He risked his life to protect Jewish strangers. But the peasant was the exception who proved Klein's rule. As individuals, Gentiles might be ok but when they gathered in groups, pogroms were their natural instinct. Improvement was impossible, a Jew could only trust a Jew, and given past weakness even that was questionable. For Yossi Klein to think otherwise would have meant betraying his father and the martyred six million.
For me, the '60's was a marvelous opportunity to rebel against my parents and their stultifying and deadly way of routinized middle-class Jewish life. In the search for meaning, I became a radical revolutionary, associating with Panthers and Weathermen, smoking dope, dropping acid, taking target practice, freaking out the establishment and dodging the FBI. I was even suspected of being involved in a few bombings.
Yossi sought to honor his father by taking up arms against the impending holocaust and the elder Klein did in part (how jealous this makes me) support his son's rebellion. The father might have been shocked at the dope smoking and rock n' roll that shaped Yossi's new life style. And so am I. Who would have thought these orthodox Jews were, like my gang, getting high on acid and the Grateful Dead.
The big difference between Klein and myself was in the choice of comrades and enemies. I picked Blacks, Cubans and Vietnamese as friends and American imperialism as my implacable foe. Holocaust was still on my agenda but I saw it happening to other people. Military genocide in Vietnam was a prelude to Black holocaust in the United States.
Fighting against an immanent Jewish holocaust, Klein took on the whole Gentile world but especially the Soviet government and the liberal Jewish establishment. For friends he discovered a fascinating and mixed-bag assortment of marginal characters including the terrorists of the Jewish Defense League and their erratic crazed guru Meher Kahane. Yossi Klein dug Dylan and the Dead and at times even considered himself a "Yippie." The JDLers, while free and easy with their racist folk wisdom, occasionally thought of themselves as "doing for Jews what the Panthers do for Blacks," and being the "Jewish SDS."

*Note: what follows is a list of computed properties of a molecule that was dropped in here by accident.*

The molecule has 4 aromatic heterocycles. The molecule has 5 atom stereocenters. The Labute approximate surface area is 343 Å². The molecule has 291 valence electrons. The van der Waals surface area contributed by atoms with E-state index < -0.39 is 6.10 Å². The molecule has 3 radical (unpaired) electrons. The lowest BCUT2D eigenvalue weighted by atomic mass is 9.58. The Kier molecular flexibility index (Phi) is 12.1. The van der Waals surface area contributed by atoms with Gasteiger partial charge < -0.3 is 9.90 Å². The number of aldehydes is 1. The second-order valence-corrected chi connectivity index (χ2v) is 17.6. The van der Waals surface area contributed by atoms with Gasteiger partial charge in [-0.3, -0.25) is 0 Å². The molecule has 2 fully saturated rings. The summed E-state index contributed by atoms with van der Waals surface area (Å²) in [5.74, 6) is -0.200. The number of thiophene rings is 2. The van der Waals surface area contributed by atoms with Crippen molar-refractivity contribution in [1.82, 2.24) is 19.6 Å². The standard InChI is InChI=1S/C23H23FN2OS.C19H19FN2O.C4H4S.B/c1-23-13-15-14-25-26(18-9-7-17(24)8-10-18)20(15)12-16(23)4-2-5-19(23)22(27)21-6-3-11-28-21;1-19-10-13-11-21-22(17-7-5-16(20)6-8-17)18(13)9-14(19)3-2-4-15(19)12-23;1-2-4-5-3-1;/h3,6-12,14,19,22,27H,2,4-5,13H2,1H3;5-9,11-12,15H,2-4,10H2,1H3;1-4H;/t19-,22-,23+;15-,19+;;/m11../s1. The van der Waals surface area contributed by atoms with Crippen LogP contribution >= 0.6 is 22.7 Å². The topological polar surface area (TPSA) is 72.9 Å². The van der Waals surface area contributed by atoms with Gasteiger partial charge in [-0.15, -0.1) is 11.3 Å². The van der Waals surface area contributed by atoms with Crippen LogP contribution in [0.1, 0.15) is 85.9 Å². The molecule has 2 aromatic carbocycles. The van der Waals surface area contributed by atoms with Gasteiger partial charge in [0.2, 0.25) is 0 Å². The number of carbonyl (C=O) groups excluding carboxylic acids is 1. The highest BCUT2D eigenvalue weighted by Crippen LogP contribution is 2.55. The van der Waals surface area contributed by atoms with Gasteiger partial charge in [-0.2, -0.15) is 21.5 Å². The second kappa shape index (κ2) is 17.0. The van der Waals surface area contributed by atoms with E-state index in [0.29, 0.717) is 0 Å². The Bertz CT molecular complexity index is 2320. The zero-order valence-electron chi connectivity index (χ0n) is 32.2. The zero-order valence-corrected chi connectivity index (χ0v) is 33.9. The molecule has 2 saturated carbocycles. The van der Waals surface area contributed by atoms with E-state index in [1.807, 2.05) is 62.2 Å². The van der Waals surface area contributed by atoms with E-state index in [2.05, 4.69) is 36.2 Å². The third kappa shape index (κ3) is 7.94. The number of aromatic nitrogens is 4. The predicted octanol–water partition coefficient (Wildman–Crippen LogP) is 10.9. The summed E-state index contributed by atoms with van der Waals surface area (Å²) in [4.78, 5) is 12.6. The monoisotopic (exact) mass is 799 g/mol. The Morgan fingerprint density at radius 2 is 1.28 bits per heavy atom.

The title of right-wing Weatherman probably rings truest. Like the Weathermen, the Kahanists felt surrounded by overwhelming evil. The Weathermen used terror on behalf of the third world and the JDL did its bombing for the liberation of Soviet Jewry and the protection of Israel. Both groups lived isolated secretive lives filled with danger, paranoia, moral idealism, dark humor, media fame, warm comradeship, feelings of dread and power, and an appealing sense of great adventure. Say what you will about extremism, it was a lot more tasty than a kosher pizza joint in Boro Park Brooklyn.
Somewhere in time, perhaps after the death of his father, when he was able to fall in love with a Gentile whose ancestors came over on the Mayflower, Yossi Klein realized that American Jews weren't facing ovens, that Israel was a strong nation that could afford to negotiate from power with its enemies, and that the greatest problems confronting Jews were mostly those they shared with the rest of humanity.
If Klein came to think that Kahane had gone off his racist rocker, I realized that the once brave and brilliant Huey Newton had sacrificed his sanity to booze and cocaine addiction. Then again the Vietnamese revolution was tangled up in bureaucracy and my long term pal Jerry Rubin was engaged in the lucrative business of "networking." Ah Yossi, the times they were a changing.
Today Klein, like me and so many Tikkun readers is interested in the hippy hasidism of Jewish Renewal. He no longer makes a religion or a God out of the Holocaust and revenge. At last his God is the hidden one of infinite possibility and transcendence. He lives in Israel and feels vaguely guilty about the excesses of occupation. If Yossi's post-60's has been about discovering "humanity," my morning after, has led me back into overt Jewishness and a greater sense of particularity.
Like Klein once did, I clip (or download) articles about the slightest offense to Jews and work with a mix of Jews and Gentiles on monitoring the new Nazis and Christian Crusaders.
It seems, a bit, like we have changed places. Maybe the truth is, that its not only hard to be a Jew, its awfully complicated.
This review originally appeared in the November 1995 issue of Tikkun.